To further complicate matters, Rhodes is forced to partner up with Interpol Agent Alma Dray (Mélanie Laurent) who seems to know more than she lets on about a potential shady bigger story behind what’s really going on. A simple logic-versus-(potential)-magic heist film becomes more convoluted when ex-magician Thaddeus Bradley (Freeman) appears with nefarious intentions, while Horsemen sponsor and casino owner Arthur Tessler (Caine) seems to be a key part in the puzzle of what the film promises to be the ultimate trick.
A tacked-on romantic subplot wastes precious screen time, while the presence of underlying mysterious Illuminati-like magic overseers also distracts from the cool core premise of a magic heist film. To help balance things out, Now You See Me is a visual treat, as Leterrier continues to prove that he has a fantastic eye for detail, even if the script doesn’t support his vision (he also directed the 2010 adaptation of Clash of the Titans). Couple this with some unique action set pieces—including a magical, albeit totally believable, fight that’s both brutal and entertaining—and solid acting across the board, and it’s certainly easy to add some noteworthy ticks to the film’s pros column.
The unfortunate side of these positives, though, is it ultimately leaves you wondering what could have been if they’d stripped back the unnecessarily complicated elements before shooting. Fingers crossed they can reach into their hats and pull this off for the already-announced sequel.
NOW YOU SEE ME is in cinemas now.
Review: Nathan Lawrence
Directors: Cameron Cairnes, Colin Cairnes
Cast: Damon Herriman, Angus Sampson, Anna McGahan, Oliver Ackland, Jamie Kristian
AUSSIE cinema tends to be renowned for two things in the 21st Century: hard-hitting, often left-field drama, and horror. There is the odd comedy that doesn’t even tend to fare well in our borders (let alone the rest of the world), but it’s safe to say that running off to see a home-grown film nowadays is a coin toss in terms of entertainment value. For every Burning Man or The Hunter there’s a less-than-stellar Bait or Any Questions for Ben? to offset the goodwill.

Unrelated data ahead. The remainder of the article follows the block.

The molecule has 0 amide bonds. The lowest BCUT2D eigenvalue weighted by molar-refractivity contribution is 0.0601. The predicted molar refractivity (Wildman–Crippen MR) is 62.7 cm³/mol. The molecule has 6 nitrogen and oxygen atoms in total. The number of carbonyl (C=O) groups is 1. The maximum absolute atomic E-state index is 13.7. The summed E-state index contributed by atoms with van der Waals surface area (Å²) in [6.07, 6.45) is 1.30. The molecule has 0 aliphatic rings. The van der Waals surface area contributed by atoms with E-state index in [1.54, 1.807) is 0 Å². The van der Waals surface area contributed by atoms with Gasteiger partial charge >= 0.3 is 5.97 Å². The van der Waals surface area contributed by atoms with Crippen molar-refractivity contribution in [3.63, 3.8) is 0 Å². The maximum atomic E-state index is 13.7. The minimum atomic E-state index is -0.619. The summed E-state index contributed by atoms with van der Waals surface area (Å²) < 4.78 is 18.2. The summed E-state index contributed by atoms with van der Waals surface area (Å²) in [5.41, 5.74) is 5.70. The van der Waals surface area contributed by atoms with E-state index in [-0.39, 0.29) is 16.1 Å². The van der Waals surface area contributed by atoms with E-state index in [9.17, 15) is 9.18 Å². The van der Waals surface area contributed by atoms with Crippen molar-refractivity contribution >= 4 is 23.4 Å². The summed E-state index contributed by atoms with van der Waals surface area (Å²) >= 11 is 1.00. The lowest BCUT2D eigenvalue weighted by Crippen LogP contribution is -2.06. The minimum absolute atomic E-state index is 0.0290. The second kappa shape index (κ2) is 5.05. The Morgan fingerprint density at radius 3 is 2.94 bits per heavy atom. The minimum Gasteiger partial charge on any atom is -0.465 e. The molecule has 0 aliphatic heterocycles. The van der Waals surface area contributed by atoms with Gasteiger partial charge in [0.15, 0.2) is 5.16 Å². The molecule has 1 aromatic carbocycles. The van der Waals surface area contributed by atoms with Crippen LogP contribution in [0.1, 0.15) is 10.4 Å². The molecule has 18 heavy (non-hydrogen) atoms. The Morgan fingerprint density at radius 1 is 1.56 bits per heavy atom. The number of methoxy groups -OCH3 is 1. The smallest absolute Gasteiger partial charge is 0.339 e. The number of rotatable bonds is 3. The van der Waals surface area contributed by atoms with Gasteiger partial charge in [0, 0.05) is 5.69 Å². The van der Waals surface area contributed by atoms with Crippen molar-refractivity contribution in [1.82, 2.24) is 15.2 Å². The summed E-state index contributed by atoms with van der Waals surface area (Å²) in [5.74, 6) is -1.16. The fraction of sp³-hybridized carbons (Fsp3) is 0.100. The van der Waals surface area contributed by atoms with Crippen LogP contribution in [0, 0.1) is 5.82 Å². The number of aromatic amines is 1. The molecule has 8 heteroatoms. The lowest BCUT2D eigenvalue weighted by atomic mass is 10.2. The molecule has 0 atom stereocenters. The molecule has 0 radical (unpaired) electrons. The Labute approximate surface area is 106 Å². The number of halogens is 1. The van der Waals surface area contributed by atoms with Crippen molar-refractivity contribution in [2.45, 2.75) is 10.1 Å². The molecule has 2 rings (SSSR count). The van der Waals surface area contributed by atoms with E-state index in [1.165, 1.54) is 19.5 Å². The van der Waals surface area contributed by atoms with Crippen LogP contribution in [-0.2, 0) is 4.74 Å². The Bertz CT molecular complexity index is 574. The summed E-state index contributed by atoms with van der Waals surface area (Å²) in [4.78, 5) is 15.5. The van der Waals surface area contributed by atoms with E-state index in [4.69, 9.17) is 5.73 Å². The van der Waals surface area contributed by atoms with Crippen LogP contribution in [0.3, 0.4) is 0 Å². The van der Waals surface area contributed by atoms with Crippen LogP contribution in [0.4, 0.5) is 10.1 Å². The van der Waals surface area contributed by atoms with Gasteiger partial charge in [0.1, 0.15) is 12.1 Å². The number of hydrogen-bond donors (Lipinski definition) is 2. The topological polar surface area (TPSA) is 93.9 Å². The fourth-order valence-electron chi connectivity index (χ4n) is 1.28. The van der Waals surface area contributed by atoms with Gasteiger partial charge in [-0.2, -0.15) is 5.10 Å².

100 Bloody Acres is a horror/comedy that never takes itself too seriously, but also never quite delivers on the promise of horror, either. Reg (Herriman) and Lindsay Moran (Sampson) are small-town brothers that run an organic fertiliser business. They’re late on an important delivery, when naïve Reg stumbles upon a solitary car crash and loads up the sole occupant for a secret ingredient in the brothers’ latest batch of mulch. Meanwhile, free-spirit Sophie (McGahan), bumbling James (Ackland) and loose-cannon Wesley (Kristian) are on the way to a music festival when their car breaks down.
Despite his better judgement, Reg stops to help the stranded trio and all hell breaks loose when they get back to the controlling and foul-mouthed Lindsay. The fractured trio must work together to escape, while Reg and Lindsay rush to make a time-sensitive fertiliser delivery that may cost the stranded music-goers their lives.
The main problem with 100 Bloody Acres is that it doesn’t know what it wants to be. There are occasional moments of gore, but it doesn’t register on the Saw or Hostel levels of torture porn, and nor does it seem to be going for that vibe. In fact, the only truly horrific scene comes late in the piece, and even then it has nothing to do with loss of limb or fear of mortality. Unfortunately, the comedic elements mostly fall flat, too, with the exception of a couple of genuinely clever reveals and the occasional chuckle-worthy moment.
100 Bloody Acres is okay viewing, but it really only starts to show the potential of its formula towards the end of the film. If you have a patriotic urge to support local cinema, 100 Bloody Acres may be worth your time, but if you’re looking for a rewarding horror/comedy, go watch Cabin in the Woods instead.
100 BLOODY ACRES is in cinemas now.
Review: Nathan Lawrence
Director: James Mangold
Cast: Hugh Jackman, Hal Yamanouchi, Rila Fukushima, Hiroyuki Sanada, Svetlana Khodchenkova
20TH CENTURY FOX